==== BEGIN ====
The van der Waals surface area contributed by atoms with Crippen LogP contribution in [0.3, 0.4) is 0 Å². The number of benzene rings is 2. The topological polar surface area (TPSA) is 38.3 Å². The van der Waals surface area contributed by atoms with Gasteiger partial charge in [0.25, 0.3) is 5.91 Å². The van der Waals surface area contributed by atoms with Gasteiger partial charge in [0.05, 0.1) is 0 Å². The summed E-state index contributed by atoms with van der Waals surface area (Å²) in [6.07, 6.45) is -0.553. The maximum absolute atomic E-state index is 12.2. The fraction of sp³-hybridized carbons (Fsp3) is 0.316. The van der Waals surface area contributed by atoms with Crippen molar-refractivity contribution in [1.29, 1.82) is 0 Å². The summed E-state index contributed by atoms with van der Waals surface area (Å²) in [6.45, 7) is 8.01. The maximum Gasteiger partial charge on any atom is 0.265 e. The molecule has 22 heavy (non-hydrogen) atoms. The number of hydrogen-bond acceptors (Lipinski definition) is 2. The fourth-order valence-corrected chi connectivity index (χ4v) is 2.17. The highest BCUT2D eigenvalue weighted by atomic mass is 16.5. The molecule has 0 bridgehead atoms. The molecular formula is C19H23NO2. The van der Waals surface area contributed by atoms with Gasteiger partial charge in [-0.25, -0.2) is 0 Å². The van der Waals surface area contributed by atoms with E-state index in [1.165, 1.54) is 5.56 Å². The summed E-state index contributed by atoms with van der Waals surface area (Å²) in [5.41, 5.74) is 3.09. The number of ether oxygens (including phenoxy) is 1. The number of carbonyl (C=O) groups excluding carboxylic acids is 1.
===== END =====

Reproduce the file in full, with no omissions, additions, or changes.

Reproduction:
The van der Waals surface area contributed by atoms with Crippen LogP contribution in [0.3, 0.4) is 0 Å². The number of benzene rings is 2. The topological polar surface area (TPSA) is 38.3 Å². The van der Waals surface area contributed by atoms with Gasteiger partial charge in [0.25, 0.3) is 5.91 Å². The van der Waals surface area contributed by atoms with Gasteiger partial charge in [0.05, 0.1) is 0 Å². The summed E-state index contributed by atoms with van der Waals surface area (Å²) in [6.07, 6.45) is -0.553. The maximum absolute atomic E-state index is 12.2. The fraction of sp³-hybridized carbons (Fsp3) is 0.316. The van der Waals surface area contributed by atoms with Crippen molar-refractivity contribution in [1.29, 1.82) is 0 Å². The summed E-state index contributed by atoms with van der Waals surface area (Å²) in [6.45, 7) is 8.01. The maximum Gasteiger partial charge on any atom is 0.265 e. The molecule has 22 heavy (non-hydrogen) atoms. The number of hydrogen-bond acceptors (Lipinski definition) is 2. The fourth-order valence-corrected chi connectivity index (χ4v) is 2.17. The highest BCUT2D eigenvalue weighted by atomic mass is 16.5. The molecule has 0 bridgehead atoms. The molecular formula is C19H23NO2. The van der Waals surface area contributed by atoms with Gasteiger partial charge in [-0.25, -0.2) is 0 Å². The van der Waals surface area contributed by atoms with E-state index in [1.165, 1.54) is 5.56 Å². The summed E-state index contributed by atoms with van der Waals surface area (Å²) in [5.41, 5.74) is 3.09. The number of ether oxygens (including phenoxy) is 1. The number of carbonyl (C=O) groups excluding carboxylic acids is 1.